If I had to review the new David Crowder Band album in one word, the word would be this: brilliant. A few more and I might throw in: daring, beautiful, postmodern. Since it’s my blog and I get as many words as I want, I’ll elaborate.
The band’s website helps me a little in understanding the cd, although the work itself gives a careful listener plenty of hints. The website lists us some themes: an eschatological statement regarding death, mortality, good and evil, the second coming, the raising of the dead, oppression, deliverance, hope, bluegrass music, hiroshima, springtime, the quiet waiting that comes just before the loudest sound ever.
I think the real key to understanding A Collision is to view it as a whole. There are individual parts that are gorgeous or rockin’ on their own and would stand outside the cd: O God Where Are You Now, Do Not Move, and Our Happy Home are among my favorites. There’s some songs that will work in a worship service just as there were on previous Crowder albums: Come and Listen and Wholly Yours seem particularly apt for this. But what’s really creative and interesting about A Collision is the way they weave things together. The little tracks with blips of things to come or things past are the big hints to the throughlines of the album. Although I think the biggest hint is the interview at the end mixed with the Lark Ascending. It’s not so great if you’re listening to the cd in the background, but it is a little bit profound. “why do you keep mentioning the year these people died?” “but most of the time I don’t feel like the Lark.”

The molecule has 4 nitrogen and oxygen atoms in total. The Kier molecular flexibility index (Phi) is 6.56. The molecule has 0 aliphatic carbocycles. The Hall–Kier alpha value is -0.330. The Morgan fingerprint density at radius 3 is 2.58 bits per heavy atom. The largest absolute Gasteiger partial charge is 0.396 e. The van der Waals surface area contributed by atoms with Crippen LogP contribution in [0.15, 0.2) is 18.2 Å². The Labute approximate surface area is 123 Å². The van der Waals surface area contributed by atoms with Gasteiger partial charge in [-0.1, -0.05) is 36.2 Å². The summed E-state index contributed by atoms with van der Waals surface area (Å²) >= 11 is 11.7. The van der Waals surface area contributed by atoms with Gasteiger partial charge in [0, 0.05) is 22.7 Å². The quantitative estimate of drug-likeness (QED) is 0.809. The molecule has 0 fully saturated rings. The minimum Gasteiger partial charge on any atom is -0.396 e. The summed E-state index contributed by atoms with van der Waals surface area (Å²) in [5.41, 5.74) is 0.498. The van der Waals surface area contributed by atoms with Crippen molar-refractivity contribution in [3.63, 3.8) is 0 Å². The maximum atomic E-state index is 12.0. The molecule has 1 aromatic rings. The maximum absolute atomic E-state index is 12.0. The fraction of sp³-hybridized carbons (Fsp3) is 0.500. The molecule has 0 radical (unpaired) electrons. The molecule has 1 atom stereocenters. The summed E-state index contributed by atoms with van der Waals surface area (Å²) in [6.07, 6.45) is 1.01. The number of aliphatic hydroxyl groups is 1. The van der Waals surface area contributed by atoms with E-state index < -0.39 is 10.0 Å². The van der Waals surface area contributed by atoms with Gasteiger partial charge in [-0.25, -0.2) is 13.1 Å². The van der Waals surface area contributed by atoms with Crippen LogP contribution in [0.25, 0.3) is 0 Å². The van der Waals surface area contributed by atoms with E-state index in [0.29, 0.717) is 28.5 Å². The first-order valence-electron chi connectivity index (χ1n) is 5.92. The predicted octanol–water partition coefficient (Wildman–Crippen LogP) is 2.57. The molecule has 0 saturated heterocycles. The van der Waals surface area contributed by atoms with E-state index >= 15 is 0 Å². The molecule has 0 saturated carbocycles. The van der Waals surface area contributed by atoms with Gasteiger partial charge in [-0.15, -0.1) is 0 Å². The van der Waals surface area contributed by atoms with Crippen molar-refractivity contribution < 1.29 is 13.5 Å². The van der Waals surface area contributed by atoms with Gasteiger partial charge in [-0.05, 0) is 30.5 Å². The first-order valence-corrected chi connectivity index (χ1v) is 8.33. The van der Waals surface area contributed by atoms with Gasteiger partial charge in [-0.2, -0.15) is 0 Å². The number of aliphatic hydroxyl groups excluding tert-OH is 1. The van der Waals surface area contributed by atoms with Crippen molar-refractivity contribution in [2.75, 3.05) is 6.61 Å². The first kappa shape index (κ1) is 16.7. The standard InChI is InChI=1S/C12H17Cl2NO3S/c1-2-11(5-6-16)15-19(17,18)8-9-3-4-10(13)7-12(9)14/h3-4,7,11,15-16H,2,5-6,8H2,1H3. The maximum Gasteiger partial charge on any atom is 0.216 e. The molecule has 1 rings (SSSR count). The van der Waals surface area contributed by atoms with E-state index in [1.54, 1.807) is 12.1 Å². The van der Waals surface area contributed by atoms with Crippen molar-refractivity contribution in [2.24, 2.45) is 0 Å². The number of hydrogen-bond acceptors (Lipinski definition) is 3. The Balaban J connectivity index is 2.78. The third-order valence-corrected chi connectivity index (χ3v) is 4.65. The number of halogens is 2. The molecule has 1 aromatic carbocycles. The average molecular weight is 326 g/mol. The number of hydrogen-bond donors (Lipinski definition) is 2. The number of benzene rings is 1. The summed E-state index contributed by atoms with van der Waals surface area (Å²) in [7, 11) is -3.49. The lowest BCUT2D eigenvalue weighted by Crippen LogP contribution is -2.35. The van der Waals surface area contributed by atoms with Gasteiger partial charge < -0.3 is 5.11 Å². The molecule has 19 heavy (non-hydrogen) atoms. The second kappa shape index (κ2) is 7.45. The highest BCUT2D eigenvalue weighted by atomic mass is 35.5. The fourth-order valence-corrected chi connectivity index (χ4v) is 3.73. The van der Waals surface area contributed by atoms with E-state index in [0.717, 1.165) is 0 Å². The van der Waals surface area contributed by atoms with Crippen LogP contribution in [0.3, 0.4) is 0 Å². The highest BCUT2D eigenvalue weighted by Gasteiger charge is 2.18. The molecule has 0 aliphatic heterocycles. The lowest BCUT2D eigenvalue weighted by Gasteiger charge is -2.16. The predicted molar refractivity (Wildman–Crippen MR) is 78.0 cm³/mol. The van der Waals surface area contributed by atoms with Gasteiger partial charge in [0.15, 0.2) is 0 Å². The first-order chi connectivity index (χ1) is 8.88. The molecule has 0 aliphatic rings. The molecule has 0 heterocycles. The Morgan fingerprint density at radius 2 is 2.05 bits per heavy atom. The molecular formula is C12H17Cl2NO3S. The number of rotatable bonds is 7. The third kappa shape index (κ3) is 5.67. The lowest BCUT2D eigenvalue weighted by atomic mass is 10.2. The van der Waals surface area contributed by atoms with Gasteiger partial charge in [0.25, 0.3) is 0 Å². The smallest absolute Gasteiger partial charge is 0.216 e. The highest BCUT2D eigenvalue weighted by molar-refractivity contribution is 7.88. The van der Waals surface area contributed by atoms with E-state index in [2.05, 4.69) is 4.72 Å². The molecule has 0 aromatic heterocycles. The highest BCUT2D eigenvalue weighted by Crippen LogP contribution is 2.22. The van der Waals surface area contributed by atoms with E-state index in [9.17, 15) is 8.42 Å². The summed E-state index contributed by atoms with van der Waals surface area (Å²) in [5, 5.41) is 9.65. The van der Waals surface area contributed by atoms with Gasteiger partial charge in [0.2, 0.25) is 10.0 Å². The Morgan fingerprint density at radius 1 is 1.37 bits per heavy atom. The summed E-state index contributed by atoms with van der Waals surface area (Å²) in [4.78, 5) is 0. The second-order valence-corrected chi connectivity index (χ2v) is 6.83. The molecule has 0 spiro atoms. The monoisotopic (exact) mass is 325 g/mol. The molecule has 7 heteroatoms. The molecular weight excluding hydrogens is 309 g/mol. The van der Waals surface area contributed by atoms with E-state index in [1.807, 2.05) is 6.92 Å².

For me the piece is mostly about the mystery of death and life. It questions and marvels and sings and sits quietly. It’s fantastic, but you have to be willing to think and listen carefully, because it’s unusual. But I am swiftly falling in love with it, even as I am still trying to figure it out. (If you want to talk about it with me more, I’m up for that).